Search This Blog

Saturday, August 23, 2014

Ride-Sharing and Regulation

Regulation is often a political weapon that businesses and professions use against competitors.

At CalNewsroom, John Hrabe reports:
Just hours after he voted against California’s burgeoning ride-share industry, State Senator Ben Hueso, D-San Diego, was arrested for driving under the influence.
According to the Sacramento County Sheriff’s Department inmate log, Hueso was arrested early Friday morning by the California Highway Patrol on two misdemeanor charges of driving under the influence. He was booked at 3:27 AM.
On Thursday, Hueso voted in favor of a bill that one ride-share executive fears “would literally spell the end of the ride-share industry.”
Hueso also has a conflict of interest: his brothers own a cab company.

Hrabe also reports:
Los Angeles City Councilman Paul Koretz is one of the state’s biggest opponents of ridesharing, the relatively new service provided by such companies as Uber, SideCar and Lyft. He’s also a leading recipient of campaign contributions from the taxi industry.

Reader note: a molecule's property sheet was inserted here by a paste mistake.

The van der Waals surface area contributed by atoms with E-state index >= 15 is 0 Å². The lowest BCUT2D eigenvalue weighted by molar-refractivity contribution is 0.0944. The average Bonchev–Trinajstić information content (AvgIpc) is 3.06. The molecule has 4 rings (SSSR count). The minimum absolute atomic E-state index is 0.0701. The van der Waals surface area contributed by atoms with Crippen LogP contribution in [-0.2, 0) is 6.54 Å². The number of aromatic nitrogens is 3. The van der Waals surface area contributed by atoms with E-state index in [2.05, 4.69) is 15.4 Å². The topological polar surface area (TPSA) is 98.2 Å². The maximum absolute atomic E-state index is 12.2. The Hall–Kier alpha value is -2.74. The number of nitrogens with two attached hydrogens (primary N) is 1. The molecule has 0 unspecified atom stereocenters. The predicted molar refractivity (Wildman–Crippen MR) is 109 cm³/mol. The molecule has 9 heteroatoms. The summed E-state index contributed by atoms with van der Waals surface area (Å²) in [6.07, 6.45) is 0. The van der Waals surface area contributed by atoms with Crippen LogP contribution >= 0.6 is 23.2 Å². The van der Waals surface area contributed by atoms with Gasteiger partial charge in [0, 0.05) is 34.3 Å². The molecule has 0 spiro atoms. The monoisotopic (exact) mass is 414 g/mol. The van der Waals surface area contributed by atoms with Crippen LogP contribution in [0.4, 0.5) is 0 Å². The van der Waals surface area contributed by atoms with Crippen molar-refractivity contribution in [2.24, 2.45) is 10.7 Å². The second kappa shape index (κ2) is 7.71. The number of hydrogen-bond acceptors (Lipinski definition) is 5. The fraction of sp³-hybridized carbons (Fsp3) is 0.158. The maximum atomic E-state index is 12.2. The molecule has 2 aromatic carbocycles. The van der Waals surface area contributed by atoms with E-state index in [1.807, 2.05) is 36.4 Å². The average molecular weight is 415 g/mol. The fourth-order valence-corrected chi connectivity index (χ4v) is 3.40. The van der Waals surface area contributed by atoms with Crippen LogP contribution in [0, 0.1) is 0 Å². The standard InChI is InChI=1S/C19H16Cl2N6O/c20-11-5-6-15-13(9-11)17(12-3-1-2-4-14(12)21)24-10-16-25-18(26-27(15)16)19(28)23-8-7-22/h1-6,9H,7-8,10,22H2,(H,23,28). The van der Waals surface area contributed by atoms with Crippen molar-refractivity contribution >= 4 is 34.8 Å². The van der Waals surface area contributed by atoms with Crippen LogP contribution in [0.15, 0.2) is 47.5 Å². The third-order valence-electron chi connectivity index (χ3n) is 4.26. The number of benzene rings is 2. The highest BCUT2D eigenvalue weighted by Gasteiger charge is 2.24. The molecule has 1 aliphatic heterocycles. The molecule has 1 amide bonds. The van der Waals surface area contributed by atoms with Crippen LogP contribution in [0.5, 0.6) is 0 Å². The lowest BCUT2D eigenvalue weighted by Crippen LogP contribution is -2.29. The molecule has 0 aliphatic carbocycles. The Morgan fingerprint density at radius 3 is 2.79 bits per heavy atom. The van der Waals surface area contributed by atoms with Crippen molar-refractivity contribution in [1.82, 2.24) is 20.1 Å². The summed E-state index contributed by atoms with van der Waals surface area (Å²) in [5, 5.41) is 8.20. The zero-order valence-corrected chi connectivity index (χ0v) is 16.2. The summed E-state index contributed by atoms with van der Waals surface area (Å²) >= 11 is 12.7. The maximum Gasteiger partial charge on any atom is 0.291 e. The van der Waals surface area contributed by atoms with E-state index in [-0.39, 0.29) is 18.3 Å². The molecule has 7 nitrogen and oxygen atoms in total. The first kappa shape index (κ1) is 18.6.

During a Wednesday appearance on one of Southern California’s top-rated radio shows, Koretz admitted he’s taken money from cab companies.

“I’m mad that you’re doing the bidding of the taxi companies because that’s what this is really about,” John Phillips, the quick-witted co-host of KABC AM 790′s Mid-Day LA show, said during a heated exchange over controversial new regulations on ridesharing services. “The taxis are now having competition from someone who is eating their lunch.”

Then, he bluntly asked Koretz, “Do you take any money from the taxi cab companies? Have you gotten any contributions?”

“Yeah, sure,” the councilman replied. “A few bucks here, a few buck there.”